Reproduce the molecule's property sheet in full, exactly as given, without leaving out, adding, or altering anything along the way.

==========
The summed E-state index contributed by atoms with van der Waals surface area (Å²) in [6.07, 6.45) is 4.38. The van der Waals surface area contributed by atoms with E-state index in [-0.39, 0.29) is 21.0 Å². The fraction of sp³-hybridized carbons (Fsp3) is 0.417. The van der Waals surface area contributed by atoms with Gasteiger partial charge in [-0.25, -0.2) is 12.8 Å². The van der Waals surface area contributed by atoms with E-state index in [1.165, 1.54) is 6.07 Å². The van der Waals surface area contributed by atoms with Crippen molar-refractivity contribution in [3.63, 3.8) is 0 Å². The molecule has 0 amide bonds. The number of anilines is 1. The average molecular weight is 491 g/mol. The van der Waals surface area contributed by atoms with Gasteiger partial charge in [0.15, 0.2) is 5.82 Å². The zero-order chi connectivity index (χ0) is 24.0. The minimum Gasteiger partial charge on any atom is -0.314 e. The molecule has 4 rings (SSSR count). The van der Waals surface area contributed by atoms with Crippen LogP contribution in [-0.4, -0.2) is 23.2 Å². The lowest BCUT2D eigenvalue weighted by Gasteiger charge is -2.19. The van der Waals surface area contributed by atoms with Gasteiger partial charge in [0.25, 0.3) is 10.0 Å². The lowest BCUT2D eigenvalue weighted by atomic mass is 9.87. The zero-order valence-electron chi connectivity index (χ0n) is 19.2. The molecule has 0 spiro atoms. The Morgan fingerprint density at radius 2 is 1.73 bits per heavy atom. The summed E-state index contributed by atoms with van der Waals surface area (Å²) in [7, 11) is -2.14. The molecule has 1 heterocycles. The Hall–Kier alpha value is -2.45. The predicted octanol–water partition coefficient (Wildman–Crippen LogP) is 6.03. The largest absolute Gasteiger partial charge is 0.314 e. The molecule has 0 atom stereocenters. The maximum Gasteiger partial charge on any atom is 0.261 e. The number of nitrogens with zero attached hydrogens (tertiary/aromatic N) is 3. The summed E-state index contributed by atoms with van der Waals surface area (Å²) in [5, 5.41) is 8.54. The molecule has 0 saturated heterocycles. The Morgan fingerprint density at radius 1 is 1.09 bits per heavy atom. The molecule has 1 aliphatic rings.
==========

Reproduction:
The summed E-state index contributed by atoms with van der Waals surface area (Å²) in [6.07, 6.45) is 4.38. The van der Waals surface area contributed by atoms with E-state index in [-0.39, 0.29) is 21.0 Å². The fraction of sp³-hybridized carbons (Fsp3) is 0.417. The van der Waals surface area contributed by atoms with Gasteiger partial charge in [-0.25, -0.2) is 12.8 Å². The van der Waals surface area contributed by atoms with E-state index in [1.165, 1.54) is 6.07 Å². The van der Waals surface area contributed by atoms with Crippen molar-refractivity contribution in [3.63, 3.8) is 0 Å². The molecule has 0 amide bonds. The number of anilines is 1. The average molecular weight is 491 g/mol. The van der Waals surface area contributed by atoms with Gasteiger partial charge in [0.15, 0.2) is 5.82 Å². The zero-order chi connectivity index (χ0) is 24.0. The minimum Gasteiger partial charge on any atom is -0.314 e. The molecule has 4 rings (SSSR count). The van der Waals surface area contributed by atoms with Crippen LogP contribution in [-0.4, -0.2) is 23.2 Å². The lowest BCUT2D eigenvalue weighted by Gasteiger charge is -2.19. The van der Waals surface area contributed by atoms with Gasteiger partial charge in [0.25, 0.3) is 10.0 Å². The lowest BCUT2D eigenvalue weighted by atomic mass is 9.87. The zero-order valence-electron chi connectivity index (χ0n) is 19.2. The molecule has 0 spiro atoms. The Morgan fingerprint density at radius 2 is 1.73 bits per heavy atom. The summed E-state index contributed by atoms with van der Waals surface area (Å²) in [7, 11) is -2.14. The molecule has 1 heterocycles. The Hall–Kier alpha value is -2.45. The predicted octanol–water partition coefficient (Wildman–Crippen LogP) is 6.03. The largest absolute Gasteiger partial charge is 0.314 e. The molecule has 0 atom stereocenters. The maximum Gasteiger partial charge on any atom is 0.261 e. The number of nitrogens with zero attached hydrogens (tertiary/aromatic N) is 3. The summed E-state index contributed by atoms with van der Waals surface area (Å²) in [5, 5.41) is 8.54. The molecule has 0 saturated heterocycles. The Morgan fingerprint density at radius 1 is 1.09 bits per heavy atom. The molecule has 1 aliphatic rings.